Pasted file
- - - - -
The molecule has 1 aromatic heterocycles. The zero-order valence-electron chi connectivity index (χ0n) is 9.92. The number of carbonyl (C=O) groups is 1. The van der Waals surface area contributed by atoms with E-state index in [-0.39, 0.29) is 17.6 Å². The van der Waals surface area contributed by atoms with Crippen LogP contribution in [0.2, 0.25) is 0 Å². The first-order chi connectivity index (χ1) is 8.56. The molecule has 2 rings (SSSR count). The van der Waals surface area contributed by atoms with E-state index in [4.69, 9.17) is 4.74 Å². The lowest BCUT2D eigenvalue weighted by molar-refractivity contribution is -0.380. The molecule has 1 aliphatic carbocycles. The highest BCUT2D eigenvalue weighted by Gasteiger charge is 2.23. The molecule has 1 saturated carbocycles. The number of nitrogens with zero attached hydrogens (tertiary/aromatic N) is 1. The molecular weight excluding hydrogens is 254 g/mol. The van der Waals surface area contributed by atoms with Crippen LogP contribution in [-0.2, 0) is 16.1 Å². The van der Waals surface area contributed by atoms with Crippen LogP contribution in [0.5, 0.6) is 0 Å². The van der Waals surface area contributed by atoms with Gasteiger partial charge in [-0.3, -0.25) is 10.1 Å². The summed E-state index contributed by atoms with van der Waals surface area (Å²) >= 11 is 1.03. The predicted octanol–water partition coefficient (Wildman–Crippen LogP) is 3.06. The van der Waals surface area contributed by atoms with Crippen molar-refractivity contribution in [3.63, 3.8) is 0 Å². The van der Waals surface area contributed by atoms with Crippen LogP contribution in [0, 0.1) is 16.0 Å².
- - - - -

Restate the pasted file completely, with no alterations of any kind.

The molecule has 1 aromatic heterocycles. The zero-order valence-electron chi connectivity index (χ0n) is 9.92. The number of carbonyl (C=O) groups is 1. The van der Waals surface area contributed by atoms with E-state index in [-0.39, 0.29) is 17.6 Å². The van der Waals surface area contributed by atoms with Crippen LogP contribution in [0.2, 0.25) is 0 Å². The first-order chi connectivity index (χ1) is 8.56. The molecule has 2 rings (SSSR count). The van der Waals surface area contributed by atoms with E-state index in [4.69, 9.17) is 4.74 Å². The lowest BCUT2D eigenvalue weighted by molar-refractivity contribution is -0.380. The molecule has 1 aliphatic carbocycles. The highest BCUT2D eigenvalue weighted by Gasteiger charge is 2.23. The molecule has 1 saturated carbocycles. The number of nitrogens with zero attached hydrogens (tertiary/aromatic N) is 1. The molecular weight excluding hydrogens is 254 g/mol. The van der Waals surface area contributed by atoms with Crippen LogP contribution in [-0.2, 0) is 16.1 Å². The van der Waals surface area contributed by atoms with Crippen LogP contribution in [0.5, 0.6) is 0 Å². The van der Waals surface area contributed by atoms with Gasteiger partial charge in [-0.3, -0.25) is 10.1 Å². The summed E-state index contributed by atoms with van der Waals surface area (Å²) >= 11 is 1.03. The predicted octanol–water partition coefficient (Wildman–Crippen LogP) is 3.06. The van der Waals surface area contributed by atoms with Crippen molar-refractivity contribution in [3.63, 3.8) is 0 Å². The van der Waals surface area contributed by atoms with Crippen LogP contribution in [0, 0.1) is 16.0 Å².